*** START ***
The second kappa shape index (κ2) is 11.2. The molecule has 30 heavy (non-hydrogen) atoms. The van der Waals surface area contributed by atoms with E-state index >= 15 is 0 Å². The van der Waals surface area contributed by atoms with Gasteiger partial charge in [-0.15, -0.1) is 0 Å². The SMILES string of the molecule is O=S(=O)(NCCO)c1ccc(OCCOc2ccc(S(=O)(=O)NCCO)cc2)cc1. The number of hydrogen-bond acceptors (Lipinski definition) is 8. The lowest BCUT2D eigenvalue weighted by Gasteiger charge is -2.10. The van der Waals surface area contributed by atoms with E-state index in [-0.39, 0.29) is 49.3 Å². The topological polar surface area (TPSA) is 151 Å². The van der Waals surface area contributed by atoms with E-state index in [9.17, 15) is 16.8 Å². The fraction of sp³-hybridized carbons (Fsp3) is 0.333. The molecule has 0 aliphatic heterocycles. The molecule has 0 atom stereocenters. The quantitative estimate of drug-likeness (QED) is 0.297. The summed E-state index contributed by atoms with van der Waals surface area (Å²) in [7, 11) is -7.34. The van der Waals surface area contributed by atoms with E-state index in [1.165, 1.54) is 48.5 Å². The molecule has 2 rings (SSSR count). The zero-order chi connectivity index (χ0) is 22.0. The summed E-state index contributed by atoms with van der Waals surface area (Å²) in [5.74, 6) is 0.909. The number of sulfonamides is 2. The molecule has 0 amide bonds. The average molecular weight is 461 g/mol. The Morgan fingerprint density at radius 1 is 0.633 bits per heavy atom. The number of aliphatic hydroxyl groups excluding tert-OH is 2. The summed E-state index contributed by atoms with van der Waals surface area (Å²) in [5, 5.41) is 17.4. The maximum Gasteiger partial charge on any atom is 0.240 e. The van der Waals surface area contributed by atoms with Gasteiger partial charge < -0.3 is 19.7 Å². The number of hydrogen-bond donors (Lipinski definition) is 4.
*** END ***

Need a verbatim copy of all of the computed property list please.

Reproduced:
The second kappa shape index (κ2) is 11.2. The molecule has 30 heavy (non-hydrogen) atoms. The van der Waals surface area contributed by atoms with E-state index >= 15 is 0 Å². The van der Waals surface area contributed by atoms with Gasteiger partial charge in [-0.15, -0.1) is 0 Å². The SMILES string of the molecule is O=S(=O)(NCCO)c1ccc(OCCOc2ccc(S(=O)(=O)NCCO)cc2)cc1. The number of hydrogen-bond acceptors (Lipinski definition) is 8. The lowest BCUT2D eigenvalue weighted by Gasteiger charge is -2.10. The van der Waals surface area contributed by atoms with E-state index in [-0.39, 0.29) is 49.3 Å². The topological polar surface area (TPSA) is 151 Å². The van der Waals surface area contributed by atoms with E-state index in [9.17, 15) is 16.8 Å². The fraction of sp³-hybridized carbons (Fsp3) is 0.333. The molecule has 0 aliphatic heterocycles. The molecule has 0 atom stereocenters. The quantitative estimate of drug-likeness (QED) is 0.297. The summed E-state index contributed by atoms with van der Waals surface area (Å²) in [7, 11) is -7.34. The van der Waals surface area contributed by atoms with E-state index in [1.165, 1.54) is 48.5 Å². The molecule has 2 rings (SSSR count). The zero-order chi connectivity index (χ0) is 22.0. The summed E-state index contributed by atoms with van der Waals surface area (Å²) in [5.74, 6) is 0.909. The number of sulfonamides is 2. The molecule has 0 amide bonds. The average molecular weight is 461 g/mol. The Morgan fingerprint density at radius 1 is 0.633 bits per heavy atom. The number of aliphatic hydroxyl groups excluding tert-OH is 2. The summed E-state index contributed by atoms with van der Waals surface area (Å²) in [5, 5.41) is 17.4. The maximum Gasteiger partial charge on any atom is 0.240 e. The van der Waals surface area contributed by atoms with Gasteiger partial charge < -0.3 is 19.7 Å². The number of hydrogen-bond donors (Lipinski definition) is 4.